For the Taíno, the paucity of the lands are no impediment to a thriving agriculture, much to the envy of their neighbors.
Descendants of the Arawakan-speaking peoples who moved into the Caribbean from the Orinoco Valley in the third century BCE, the Taíno were one of the Greater Antilles’ dominant cultures between the seventh and 15th centuries. Highly adaptable, they were able to extract the most out of relatively resource-poor ecosystems to ensure their population’s prosperity. During this period they created and maintained an extremely rich ritual artistic tradition, supported by exceptional skills in wood and stone carving.Find out more:
The Taíno were a people of the Ostionoid culture who largely settled in the islands of the Greater Antilles. As representatives of a culture also called “Central Ostionoid” or “Chican-Ostionoid”, they differed from the rest of their cultural and linguistic family by the size of their communities, the complexity of their social system, and the diversity of their material productions. The Taíno were organized into small territorial communities regrouping a dozen or so villages headed by chiefs (caciques), in which the social roles were not gender-specific.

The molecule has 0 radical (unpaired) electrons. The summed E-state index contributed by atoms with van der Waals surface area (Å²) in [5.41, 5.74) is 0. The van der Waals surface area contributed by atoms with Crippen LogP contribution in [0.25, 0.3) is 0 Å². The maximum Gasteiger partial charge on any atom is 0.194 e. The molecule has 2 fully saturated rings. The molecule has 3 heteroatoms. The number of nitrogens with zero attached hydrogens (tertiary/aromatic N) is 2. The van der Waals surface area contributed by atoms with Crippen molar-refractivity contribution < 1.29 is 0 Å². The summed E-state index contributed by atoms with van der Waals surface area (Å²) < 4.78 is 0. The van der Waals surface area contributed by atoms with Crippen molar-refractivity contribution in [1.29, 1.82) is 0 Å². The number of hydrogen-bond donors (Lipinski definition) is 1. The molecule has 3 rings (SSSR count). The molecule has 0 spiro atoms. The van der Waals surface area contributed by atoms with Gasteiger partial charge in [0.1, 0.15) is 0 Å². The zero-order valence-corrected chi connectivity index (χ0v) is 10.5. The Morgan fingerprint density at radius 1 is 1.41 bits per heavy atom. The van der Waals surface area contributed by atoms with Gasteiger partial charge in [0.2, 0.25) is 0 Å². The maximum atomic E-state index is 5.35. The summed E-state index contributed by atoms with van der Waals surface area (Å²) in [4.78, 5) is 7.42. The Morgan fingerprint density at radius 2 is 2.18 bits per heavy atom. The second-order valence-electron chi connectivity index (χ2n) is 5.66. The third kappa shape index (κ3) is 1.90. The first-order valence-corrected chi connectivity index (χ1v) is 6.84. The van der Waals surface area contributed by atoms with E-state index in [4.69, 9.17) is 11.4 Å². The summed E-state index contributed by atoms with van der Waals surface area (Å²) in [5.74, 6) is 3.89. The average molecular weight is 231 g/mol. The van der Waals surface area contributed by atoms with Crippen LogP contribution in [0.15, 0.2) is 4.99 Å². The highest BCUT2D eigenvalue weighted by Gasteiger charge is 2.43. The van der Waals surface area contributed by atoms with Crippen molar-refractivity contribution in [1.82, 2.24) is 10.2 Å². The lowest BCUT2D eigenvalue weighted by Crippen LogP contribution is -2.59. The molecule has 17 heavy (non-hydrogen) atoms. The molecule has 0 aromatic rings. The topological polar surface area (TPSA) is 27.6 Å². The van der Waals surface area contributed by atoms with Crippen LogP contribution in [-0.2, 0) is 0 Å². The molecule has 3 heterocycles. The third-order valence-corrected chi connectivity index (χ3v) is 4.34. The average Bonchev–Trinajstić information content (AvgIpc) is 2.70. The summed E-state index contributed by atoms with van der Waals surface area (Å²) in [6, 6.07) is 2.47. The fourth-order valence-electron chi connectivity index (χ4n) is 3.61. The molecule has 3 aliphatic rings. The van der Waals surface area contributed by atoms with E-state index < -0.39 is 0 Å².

Their agricultural production largely featured crops such as cassava and corn, but also included potatoes, beans, peanuts, peppers, and fruit trees grown on little earthen mounds known as conucos. Generally settled on islands poor in natural resources, the Taíno obtained a significant part of their diet from the sea. They harvested from it a large variety of fish, shellfish and crustaceans, mammals such as seals and manatees, and even turtles.
Prolific and skilled sculptors, the Taíno produced many objects related to their religious rites. They worshipped cemis, anthropomorphic statuettes encapsulating the spirits of their ancestors or deities. This cult was led by behiques, shamans who contacted the cemis after performing purification rituals and consuming hallucinogenic drinks.
To this day, the Great Antilles’ central island that was the heart of Taíno culture goes by several different names. Usually referred to as Hispaniola, the name given to it by Christopher Columbus, it is also called Haiti, derived from the Taíno term Ayiti meaning “land of the high mountains”.